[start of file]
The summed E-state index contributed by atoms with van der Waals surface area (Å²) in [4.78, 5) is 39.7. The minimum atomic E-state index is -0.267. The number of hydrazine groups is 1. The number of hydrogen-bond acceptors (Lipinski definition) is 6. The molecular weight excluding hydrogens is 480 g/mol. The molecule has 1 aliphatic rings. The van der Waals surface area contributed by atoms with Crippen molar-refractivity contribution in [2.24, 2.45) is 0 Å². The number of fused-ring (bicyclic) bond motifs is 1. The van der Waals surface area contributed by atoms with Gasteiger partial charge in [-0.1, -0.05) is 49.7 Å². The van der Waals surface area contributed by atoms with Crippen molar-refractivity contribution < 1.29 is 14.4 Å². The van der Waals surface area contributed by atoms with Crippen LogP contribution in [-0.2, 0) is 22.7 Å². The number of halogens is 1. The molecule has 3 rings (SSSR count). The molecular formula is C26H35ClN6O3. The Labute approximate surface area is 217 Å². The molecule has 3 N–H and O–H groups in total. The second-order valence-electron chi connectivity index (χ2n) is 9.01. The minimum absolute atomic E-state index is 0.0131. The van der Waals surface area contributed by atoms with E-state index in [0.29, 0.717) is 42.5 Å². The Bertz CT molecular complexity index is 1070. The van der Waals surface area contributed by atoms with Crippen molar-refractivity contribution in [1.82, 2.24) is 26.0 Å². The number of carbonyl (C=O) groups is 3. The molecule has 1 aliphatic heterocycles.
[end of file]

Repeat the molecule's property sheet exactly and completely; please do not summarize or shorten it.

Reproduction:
The summed E-state index contributed by atoms with van der Waals surface area (Å²) in [4.78, 5) is 39.7. The minimum atomic E-state index is -0.267. The number of hydrazine groups is 1. The number of hydrogen-bond acceptors (Lipinski definition) is 6. The molecular weight excluding hydrogens is 480 g/mol. The molecule has 1 aliphatic rings. The van der Waals surface area contributed by atoms with Crippen molar-refractivity contribution in [2.24, 2.45) is 0 Å². The number of fused-ring (bicyclic) bond motifs is 1. The van der Waals surface area contributed by atoms with Gasteiger partial charge in [-0.1, -0.05) is 49.7 Å². The van der Waals surface area contributed by atoms with Crippen molar-refractivity contribution < 1.29 is 14.4 Å². The van der Waals surface area contributed by atoms with Crippen LogP contribution in [-0.2, 0) is 22.7 Å². The number of halogens is 1. The molecule has 3 rings (SSSR count). The molecular formula is C26H35ClN6O3. The Labute approximate surface area is 217 Å². The molecule has 3 N–H and O–H groups in total. The second-order valence-electron chi connectivity index (χ2n) is 9.01. The minimum absolute atomic E-state index is 0.0131. The van der Waals surface area contributed by atoms with E-state index in [0.29, 0.717) is 42.5 Å². The Bertz CT molecular complexity index is 1070. The van der Waals surface area contributed by atoms with Crippen molar-refractivity contribution in [1.82, 2.24) is 26.0 Å². The number of carbonyl (C=O) groups is 3. The molecule has 1 aliphatic heterocycles.